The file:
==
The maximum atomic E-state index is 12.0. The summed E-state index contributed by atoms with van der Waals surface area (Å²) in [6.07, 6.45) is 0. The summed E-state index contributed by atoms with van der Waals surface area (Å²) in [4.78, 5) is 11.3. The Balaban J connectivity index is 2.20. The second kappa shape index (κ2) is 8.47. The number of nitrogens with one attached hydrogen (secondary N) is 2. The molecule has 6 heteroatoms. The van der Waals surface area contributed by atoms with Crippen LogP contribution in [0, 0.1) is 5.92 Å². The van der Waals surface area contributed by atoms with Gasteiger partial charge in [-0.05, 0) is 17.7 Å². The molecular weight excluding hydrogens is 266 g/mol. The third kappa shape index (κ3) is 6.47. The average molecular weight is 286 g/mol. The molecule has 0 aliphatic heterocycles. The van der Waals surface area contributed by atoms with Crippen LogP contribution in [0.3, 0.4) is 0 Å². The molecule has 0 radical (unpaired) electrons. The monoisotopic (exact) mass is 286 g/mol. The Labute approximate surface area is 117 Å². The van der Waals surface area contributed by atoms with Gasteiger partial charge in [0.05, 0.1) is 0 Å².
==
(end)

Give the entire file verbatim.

The maximum atomic E-state index is 12.0. The summed E-state index contributed by atoms with van der Waals surface area (Å²) in [6.07, 6.45) is 0. The summed E-state index contributed by atoms with van der Waals surface area (Å²) in [4.78, 5) is 11.3. The Balaban J connectivity index is 2.20. The second kappa shape index (κ2) is 8.47. The number of nitrogens with one attached hydrogen (secondary N) is 2. The molecule has 6 heteroatoms. The van der Waals surface area contributed by atoms with Crippen LogP contribution in [0, 0.1) is 5.92 Å². The van der Waals surface area contributed by atoms with Gasteiger partial charge in [-0.05, 0) is 17.7 Å². The molecular weight excluding hydrogens is 266 g/mol. The third kappa shape index (κ3) is 6.47. The average molecular weight is 286 g/mol. The molecule has 0 aliphatic heterocycles. The van der Waals surface area contributed by atoms with Crippen LogP contribution in [0.3, 0.4) is 0 Å². The molecule has 0 radical (unpaired) electrons. The monoisotopic (exact) mass is 286 g/mol. The Labute approximate surface area is 117 Å². The van der Waals surface area contributed by atoms with Gasteiger partial charge in [0.05, 0.1) is 0 Å².